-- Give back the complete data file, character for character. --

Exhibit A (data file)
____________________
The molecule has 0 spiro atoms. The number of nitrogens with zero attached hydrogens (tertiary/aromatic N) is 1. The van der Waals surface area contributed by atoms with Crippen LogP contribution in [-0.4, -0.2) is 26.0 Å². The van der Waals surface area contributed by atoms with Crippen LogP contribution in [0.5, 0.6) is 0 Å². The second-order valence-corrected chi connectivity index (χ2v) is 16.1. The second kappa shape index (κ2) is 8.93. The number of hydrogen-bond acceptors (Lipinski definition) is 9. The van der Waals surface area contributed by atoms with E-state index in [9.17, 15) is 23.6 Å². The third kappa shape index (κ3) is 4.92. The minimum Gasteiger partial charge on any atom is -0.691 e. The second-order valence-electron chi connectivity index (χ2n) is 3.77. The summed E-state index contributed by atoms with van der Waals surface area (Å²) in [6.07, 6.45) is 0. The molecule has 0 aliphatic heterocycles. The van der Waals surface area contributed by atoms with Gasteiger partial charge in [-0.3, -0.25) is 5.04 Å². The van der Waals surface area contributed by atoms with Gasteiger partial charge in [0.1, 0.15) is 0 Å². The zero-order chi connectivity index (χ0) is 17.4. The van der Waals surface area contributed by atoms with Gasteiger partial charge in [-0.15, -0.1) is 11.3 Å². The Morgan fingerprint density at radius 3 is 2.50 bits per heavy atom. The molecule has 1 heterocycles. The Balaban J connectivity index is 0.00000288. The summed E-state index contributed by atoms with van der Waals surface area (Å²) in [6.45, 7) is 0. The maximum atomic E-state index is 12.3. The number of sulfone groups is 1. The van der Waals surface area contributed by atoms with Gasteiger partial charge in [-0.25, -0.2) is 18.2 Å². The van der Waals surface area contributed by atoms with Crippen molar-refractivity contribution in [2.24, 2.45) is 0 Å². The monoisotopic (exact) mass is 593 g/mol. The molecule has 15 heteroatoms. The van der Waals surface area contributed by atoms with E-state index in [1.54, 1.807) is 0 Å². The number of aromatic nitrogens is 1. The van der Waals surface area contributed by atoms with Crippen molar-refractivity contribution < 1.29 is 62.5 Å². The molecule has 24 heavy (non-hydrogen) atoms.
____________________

The molecule has 0 spiro atoms. The number of nitrogens with zero attached hydrogens (tertiary/aromatic N) is 1. The van der Waals surface area contributed by atoms with Crippen LogP contribution in [-0.4, -0.2) is 26.0 Å². The van der Waals surface area contributed by atoms with Crippen LogP contribution in [0.5, 0.6) is 0 Å². The second-order valence-corrected chi connectivity index (χ2v) is 16.1. The second kappa shape index (κ2) is 8.93. The number of hydrogen-bond acceptors (Lipinski definition) is 9. The van der Waals surface area contributed by atoms with E-state index in [9.17, 15) is 23.6 Å². The third kappa shape index (κ3) is 4.92. The minimum Gasteiger partial charge on any atom is -0.691 e. The second-order valence-electron chi connectivity index (χ2n) is 3.77. The summed E-state index contributed by atoms with van der Waals surface area (Å²) in [6.07, 6.45) is 0. The molecule has 0 aliphatic heterocycles. The van der Waals surface area contributed by atoms with Gasteiger partial charge in [-0.3, -0.25) is 5.04 Å². The van der Waals surface area contributed by atoms with Gasteiger partial charge in [0.1, 0.15) is 0 Å². The zero-order chi connectivity index (χ0) is 17.4. The van der Waals surface area contributed by atoms with Gasteiger partial charge in [-0.15, -0.1) is 11.3 Å². The Morgan fingerprint density at radius 3 is 2.50 bits per heavy atom. The molecule has 1 heterocycles. The Balaban J connectivity index is 0.00000288. The summed E-state index contributed by atoms with van der Waals surface area (Å²) in [6.45, 7) is 0. The maximum atomic E-state index is 12.3. The number of sulfone groups is 1. The van der Waals surface area contributed by atoms with Gasteiger partial charge in [-0.25, -0.2) is 18.2 Å². The van der Waals surface area contributed by atoms with Crippen molar-refractivity contribution in [2.24, 2.45) is 0 Å². The monoisotopic (exact) mass is 593 g/mol. The molecule has 15 heteroatoms. The van der Waals surface area contributed by atoms with E-state index in [1.54, 1.807) is 0 Å². The number of aromatic nitrogens is 1. The van der Waals surface area contributed by atoms with Crippen molar-refractivity contribution < 1.29 is 62.5 Å². The molecule has 24 heavy (non-hydrogen) atoms.